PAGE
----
LONDON (Reuters) – The planet is showing that it is in crisis. In recent weeks, the world has seen ferocious wild animals in the US West, torrential rains in Africa, strangely warm temperatures on the surface of tropical oceans, and heat waves from California to the Siberian Arctic.
Scientists said that this climate of the wild season is consistent with climate change, and the world can expect even more extreme weather and higher risks from natural disasters as global emissions of greenhouse gases continue.
“We are seeing the emergence of some signs that there was almost no chance of occurring without human-induced climate change,” said climate scientist Sonia Seneviratne from the Swiss University ETH Zurich.
For decades, scientists have warned about such events – but one should be wary of saying that a particular storm or heat wave was a direct result of climate change. He is changing now.
Advances in a relatively new field known as “event attention science” have enabled researchers to assess how large a role climate change can play in a specific case.
In determining that link, scientists evaluate how the weather system might behave if humans had never started pumping carbon dioxide into the air, and compare it to what is happening today. They are also factors of meteorological observations of the last century or more.
Seneviratne told Reuters, “It seemed like an established truth that you can’t call a particular extreme weather event less and less true for climate change.”
Obvious examples are found in the increasing frequency and intensity of heat waves worldwide.
Scientists needed only days to identify climate change in this year’s record temperatures in Siberia, with forests and peat drying out in the Russian tundra for massive wildfires.
Climate change links have also been found in 2018 in simultaneous heat waves hitting Europe, Japan and North America. The study found that these events together would likely be close to zero without an industrial-era increase in planet-warming carbon. Emission.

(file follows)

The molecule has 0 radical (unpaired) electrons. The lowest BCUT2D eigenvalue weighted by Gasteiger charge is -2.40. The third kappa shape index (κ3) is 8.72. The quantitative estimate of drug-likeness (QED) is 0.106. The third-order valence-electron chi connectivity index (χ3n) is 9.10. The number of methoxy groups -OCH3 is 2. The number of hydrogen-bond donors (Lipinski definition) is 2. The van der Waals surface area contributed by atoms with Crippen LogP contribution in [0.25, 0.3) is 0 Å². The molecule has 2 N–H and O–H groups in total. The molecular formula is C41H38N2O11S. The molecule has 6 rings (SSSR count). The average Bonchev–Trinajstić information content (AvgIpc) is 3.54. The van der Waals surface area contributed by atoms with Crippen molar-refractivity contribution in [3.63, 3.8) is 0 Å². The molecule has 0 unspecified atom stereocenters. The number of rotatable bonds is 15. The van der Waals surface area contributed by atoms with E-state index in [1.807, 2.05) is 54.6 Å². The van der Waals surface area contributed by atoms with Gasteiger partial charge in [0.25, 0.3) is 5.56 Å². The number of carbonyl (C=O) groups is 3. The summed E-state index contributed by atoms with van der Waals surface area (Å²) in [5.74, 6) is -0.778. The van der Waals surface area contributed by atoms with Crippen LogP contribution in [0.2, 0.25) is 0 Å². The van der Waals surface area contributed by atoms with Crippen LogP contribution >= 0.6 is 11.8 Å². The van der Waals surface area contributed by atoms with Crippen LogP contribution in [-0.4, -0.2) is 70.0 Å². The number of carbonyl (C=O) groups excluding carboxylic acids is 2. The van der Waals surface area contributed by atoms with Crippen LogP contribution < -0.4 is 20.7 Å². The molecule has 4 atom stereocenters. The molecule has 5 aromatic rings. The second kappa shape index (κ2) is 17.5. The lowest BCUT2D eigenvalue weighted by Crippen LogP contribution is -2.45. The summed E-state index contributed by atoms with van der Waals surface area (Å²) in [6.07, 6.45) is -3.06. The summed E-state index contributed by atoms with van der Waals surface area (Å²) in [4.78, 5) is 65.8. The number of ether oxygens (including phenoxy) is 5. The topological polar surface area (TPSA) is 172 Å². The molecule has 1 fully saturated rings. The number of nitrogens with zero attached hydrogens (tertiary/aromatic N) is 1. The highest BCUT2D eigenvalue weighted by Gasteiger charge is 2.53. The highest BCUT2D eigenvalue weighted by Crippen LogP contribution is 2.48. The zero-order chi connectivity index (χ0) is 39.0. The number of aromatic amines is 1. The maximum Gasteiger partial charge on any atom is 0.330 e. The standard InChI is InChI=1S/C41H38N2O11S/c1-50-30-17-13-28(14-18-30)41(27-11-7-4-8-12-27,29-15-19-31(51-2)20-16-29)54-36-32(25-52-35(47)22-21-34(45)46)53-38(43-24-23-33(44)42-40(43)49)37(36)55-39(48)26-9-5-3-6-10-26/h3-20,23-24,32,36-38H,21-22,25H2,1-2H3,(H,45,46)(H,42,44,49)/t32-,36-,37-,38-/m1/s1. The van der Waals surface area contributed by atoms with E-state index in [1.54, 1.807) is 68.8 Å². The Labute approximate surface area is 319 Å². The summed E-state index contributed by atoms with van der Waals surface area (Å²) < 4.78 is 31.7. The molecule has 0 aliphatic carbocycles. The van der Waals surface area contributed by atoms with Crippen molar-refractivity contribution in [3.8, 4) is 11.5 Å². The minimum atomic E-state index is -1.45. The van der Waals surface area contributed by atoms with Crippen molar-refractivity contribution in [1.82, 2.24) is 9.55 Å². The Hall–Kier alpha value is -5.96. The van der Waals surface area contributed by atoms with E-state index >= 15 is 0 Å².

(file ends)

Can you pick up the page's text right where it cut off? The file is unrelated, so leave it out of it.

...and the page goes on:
“When it comes to heat waves, we see that climate change is a complete game-changer,” said Fredraik Otto, a climate scientist at the University of Oxford, who has helped pioneer the field of attribution science.
As a heat wave hit the American West Coast last month, Earth saw a new record high temperature of 54.4 Celsius (130 Fahrenheit) in Death Valley, which sits below sea level in the Mojave Desert of California. Weeks later, the area was still light, with mercury climbing on Sunday, setting a new 49C for nearby Los Angeles County.
“It’s not so much that climate change is destabilizing historical weather patterns,” said climate scientist Daniel Swain of the University of California. “In many cases, it is increasing them.”
Warmer temperatures in turn allow moisture to evaporate and dry out the forest and brush the land, creating the perfect conditions for wild animals. In California, “the fire we’re seeing is large, and moving fast, and more intense than those you would have historically expected,” Swipe said.